New York State
I woke early, determined to do 21-22 miles and position myself for a resupply the following day. Hobble-It began hiking as I finished breakfast. I checked in with Serendipity and Sonic, then got on trail myself. A couple road crossings in I accidentally got on a different trail and saw a large owl high up in a tree. The mile of extra walking put me behind the others, but gave me a chance to chat with each of them as I passed.
My energy level was high and my pack felt light with only a day of food. I went by a pond edged with Lilly pads and large white flowers. It was very humid so I drank more water than expected going up and down steep rocky terrain. Luckily there was a water cache at the NY17 road crossing and I got a couple liters. I made a second bottle of electrolytes.
Eventually I reached the Lemon Squeezer, a famous feature on one of the oldest trail sections. It involved a crack in the rock that I edged through sideways followed by a brief climb that I managed with my pack. I stopped for lunch on a large flat boulder. The mix of grass, trees, and rocks reminded me of Flagstaff Peak in Colorado. The terrain continued until I took a side road to a lakeside picnic area. While I got water and used the restroom, Sonic caught up. We discussed where to camp that night.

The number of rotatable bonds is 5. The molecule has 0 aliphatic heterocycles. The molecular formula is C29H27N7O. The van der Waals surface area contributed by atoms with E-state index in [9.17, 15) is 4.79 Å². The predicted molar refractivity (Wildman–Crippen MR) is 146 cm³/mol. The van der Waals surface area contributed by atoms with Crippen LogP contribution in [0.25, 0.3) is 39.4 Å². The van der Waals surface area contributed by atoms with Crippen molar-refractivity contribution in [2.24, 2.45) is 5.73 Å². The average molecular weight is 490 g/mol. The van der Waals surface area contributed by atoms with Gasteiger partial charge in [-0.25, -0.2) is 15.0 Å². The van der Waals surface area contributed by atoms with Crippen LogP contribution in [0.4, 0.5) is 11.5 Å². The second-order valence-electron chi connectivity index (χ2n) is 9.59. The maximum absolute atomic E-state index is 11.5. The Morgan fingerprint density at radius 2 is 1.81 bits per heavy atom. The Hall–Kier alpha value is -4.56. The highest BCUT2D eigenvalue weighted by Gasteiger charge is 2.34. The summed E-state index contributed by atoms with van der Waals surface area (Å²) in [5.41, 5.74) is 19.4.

Serendipity got off trail to spend the evening with friends. I found a nice campsite on the side of Black Mountain. Hobble-It joined me while Sonic stopped at the prior shelter. We ate dinner on a slab of rock with a view across treetops. It was a wearying day.
In the middle of the night I woke to what sounded like a bear crashing through the woods. I turned on my headlamp, but saw nothing. Then at 4:15 am I heard a galloping sound. A deer went past the foot of my tent and collided with Hobble-It’s hammock. Luckily she and the hammock were not injured as she swung up and then down onto the creature’s back. She was quite surprised and I imagine the deer was also. We talked excitedly for ten minutes then managed to fall back asleep.
It was eight-ish miles to town; Hobble-It and I got an early start. Shortly after crossing a dangerous highway we came upon the 1,400 mile point, yay! Then I booked it to town, semi-running on flats or non-rocky downhills. I did pause on top of Bear Mountain to climb Perkins Tower and admire the NYC skyline in the distance. Then it was downhill to the Bear Mountain post office where I picked up my resupply box; making it within the narrow 9-11 am hours.
I found an outlet outside the Bear Mountain Inn gift shop and charged devices while I sorted through my box. Hobble-It joined me and we caught a few Pokémon. When Sonic arrived the three of us uber’d to American Burrito. I got my burrito in a bowl: vegetables, beans, rice, cilantro, and avocado. A hiker named JTown joined us for lunch. Then we walked back to Bear Mountain. Hobble-It and Sonic went to the pool while I did a snippet of trail that I missed due to the uber.
To get out of town the trail crossed an impressive suspension bridge over the wide Hudson River. There was a poorly marked intersection and brief road walk with a narrow shoulder, then it was back uphill with my heavy load. I listened to podcasts and put on a bug net when insects kept buzzing my ears. Our destination was a ball-field near the Graymoor Spiritual Life center. It had a covered picnic area with outlets, water, and port-a-potties nearby. During dinner I chatted with Tanager and City Slicker, a couple from the Ukraine and Russia. We retreated to our tents to escape a mosquito onslaught.